The Latest

Former Leaders of Exodus International Apologize

Los Angeles, California) Three former leaders of an international ministry that counsels gays to change their sexual orientation apologized for their efforts, saying that though they acted sincerely, their message had caused isolation, shame and fear.

The former leaders of the interdenominational Christian organization Exodus International said Wednesday they had all, over time, become disillusioned with the group's ideas and concerned about what they described as the wrenching human toll of such gay conversion efforts.

"Some who heard our message were compelled to try to change an integral part of themselves, bringing harm to themselves and their families," the three, including former Exodus co-founder Michael Bussee, said in a joint written statement presented at a news conference in Hollywood. "Although we acted in good faith, we have since witnessed the isolation, shame, fear and loss of faith that this message creates."


Stonewall Anniversary

TakeMassAction has a great post about today's important anniversary.

sodomizers unite!

Happy Non-Missionary-Position-Penis-In-Vagina Sex Day!

Four years ago today co-sponsored a rally in copley square celebrating the legalization of gay sex (and other defined forms of sodomy that everyone can partake in depending on the way your state defined sodomy).

Ads for thought

This first picture was taken on a public bus while I was in Honolulu this past January. I liked this ad so much I had to take a picture of it. I find it in your face and honest and hits home the fear that many people have about people living with HIV/AIDS. This ad was created by the Life Foundation. They are working with more 600 of the estimated 3,000 Hawaiians living with HIV/ AIDS.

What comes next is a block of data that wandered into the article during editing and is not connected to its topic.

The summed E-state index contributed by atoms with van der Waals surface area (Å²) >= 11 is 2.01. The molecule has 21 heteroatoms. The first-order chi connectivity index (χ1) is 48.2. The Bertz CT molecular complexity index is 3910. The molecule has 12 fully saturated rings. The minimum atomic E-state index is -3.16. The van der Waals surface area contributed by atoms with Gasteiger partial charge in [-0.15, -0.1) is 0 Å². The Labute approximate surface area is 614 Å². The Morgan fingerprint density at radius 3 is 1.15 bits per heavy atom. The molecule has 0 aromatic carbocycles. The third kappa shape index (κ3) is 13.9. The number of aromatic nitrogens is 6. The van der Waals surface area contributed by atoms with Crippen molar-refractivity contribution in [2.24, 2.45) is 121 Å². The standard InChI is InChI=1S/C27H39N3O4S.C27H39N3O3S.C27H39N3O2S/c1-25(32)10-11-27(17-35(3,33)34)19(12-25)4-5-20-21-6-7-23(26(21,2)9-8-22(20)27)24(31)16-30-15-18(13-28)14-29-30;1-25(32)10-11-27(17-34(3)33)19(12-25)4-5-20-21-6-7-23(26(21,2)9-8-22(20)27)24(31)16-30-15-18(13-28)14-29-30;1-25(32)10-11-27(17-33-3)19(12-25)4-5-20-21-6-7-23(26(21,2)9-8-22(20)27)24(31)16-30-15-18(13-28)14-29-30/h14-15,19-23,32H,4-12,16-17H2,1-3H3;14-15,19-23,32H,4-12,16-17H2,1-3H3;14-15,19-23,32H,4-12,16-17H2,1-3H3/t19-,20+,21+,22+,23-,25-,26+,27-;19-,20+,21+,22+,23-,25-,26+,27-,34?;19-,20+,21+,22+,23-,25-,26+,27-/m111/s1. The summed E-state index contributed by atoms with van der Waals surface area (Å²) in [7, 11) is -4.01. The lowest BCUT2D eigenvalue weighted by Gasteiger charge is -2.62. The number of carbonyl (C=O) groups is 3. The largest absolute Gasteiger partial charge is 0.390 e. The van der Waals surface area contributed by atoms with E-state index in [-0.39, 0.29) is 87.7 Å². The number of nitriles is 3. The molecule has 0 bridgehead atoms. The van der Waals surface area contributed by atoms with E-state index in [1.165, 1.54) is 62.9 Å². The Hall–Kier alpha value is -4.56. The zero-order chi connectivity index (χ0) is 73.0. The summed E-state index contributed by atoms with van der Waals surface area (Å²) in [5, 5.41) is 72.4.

This picture I took this past week while I was in Road Town on the island of Tortola in the British Virgin Islands. The ad is from the B.V.I. Nurses Association.

Why Progressives Must Reframe the Narrow Terms of Marriage Politics

Kay Whitlock, a progressive queer organizer in Montana, has written an excellent piece for Peace Work magazine on why we must begin now to reframe the same-sex marriage debate for the benefit of everyone. Kay is one of the original authors of the beyond marriage statement.

You can listen to her article via mp3 or read the full article here.

Slightly more than 50 percent of households are headed by unmarried people, some single and some partnered, and almost a third of children in the United States are being raised in unmarried homes. About 40 percent of unmarried partner households, queer and heterosexual, have children under 18 years of age living in them. Many aging baby-boomers will spend a significant part of their senior years alone. Many will live with relatives or friends in non-conjugal relationships. Increasingly, both married and unmarried adults are serving as primary caregivers for aging and infirm parents or other relatives. Many people live in extended-family households. Needless to say, LGBT people in each of these categories often face the added burdens of homophobia and transphobia.